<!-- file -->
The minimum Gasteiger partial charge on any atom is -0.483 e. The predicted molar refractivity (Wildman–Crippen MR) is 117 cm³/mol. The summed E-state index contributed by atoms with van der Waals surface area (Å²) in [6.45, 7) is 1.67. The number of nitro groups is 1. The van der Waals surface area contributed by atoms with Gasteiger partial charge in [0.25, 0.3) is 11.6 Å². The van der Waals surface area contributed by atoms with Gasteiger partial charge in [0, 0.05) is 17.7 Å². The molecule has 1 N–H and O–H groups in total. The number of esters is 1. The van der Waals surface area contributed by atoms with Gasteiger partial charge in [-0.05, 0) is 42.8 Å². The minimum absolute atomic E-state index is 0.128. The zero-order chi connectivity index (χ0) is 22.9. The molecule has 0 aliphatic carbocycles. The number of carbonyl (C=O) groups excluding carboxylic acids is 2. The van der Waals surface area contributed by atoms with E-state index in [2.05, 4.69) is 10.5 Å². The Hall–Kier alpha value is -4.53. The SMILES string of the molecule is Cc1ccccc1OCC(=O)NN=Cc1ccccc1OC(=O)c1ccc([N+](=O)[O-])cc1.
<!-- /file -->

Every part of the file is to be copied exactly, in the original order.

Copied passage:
The minimum Gasteiger partial charge on any atom is -0.483 e. The predicted molar refractivity (Wildman–Crippen MR) is 117 cm³/mol. The summed E-state index contributed by atoms with van der Waals surface area (Å²) in [6.45, 7) is 1.67. The number of nitro groups is 1. The van der Waals surface area contributed by atoms with Gasteiger partial charge in [0.25, 0.3) is 11.6 Å². The van der Waals surface area contributed by atoms with Gasteiger partial charge in [0, 0.05) is 17.7 Å². The molecule has 1 N–H and O–H groups in total. The number of esters is 1. The van der Waals surface area contributed by atoms with Gasteiger partial charge in [-0.05, 0) is 42.8 Å². The minimum absolute atomic E-state index is 0.128. The zero-order chi connectivity index (χ0) is 22.9. The molecule has 0 aliphatic carbocycles. The number of carbonyl (C=O) groups excluding carboxylic acids is 2. The van der Waals surface area contributed by atoms with E-state index in [2.05, 4.69) is 10.5 Å². The Hall–Kier alpha value is -4.53. The SMILES string of the molecule is Cc1ccccc1OCC(=O)NN=Cc1ccccc1OC(=O)c1ccc([N+](=O)[O-])cc1.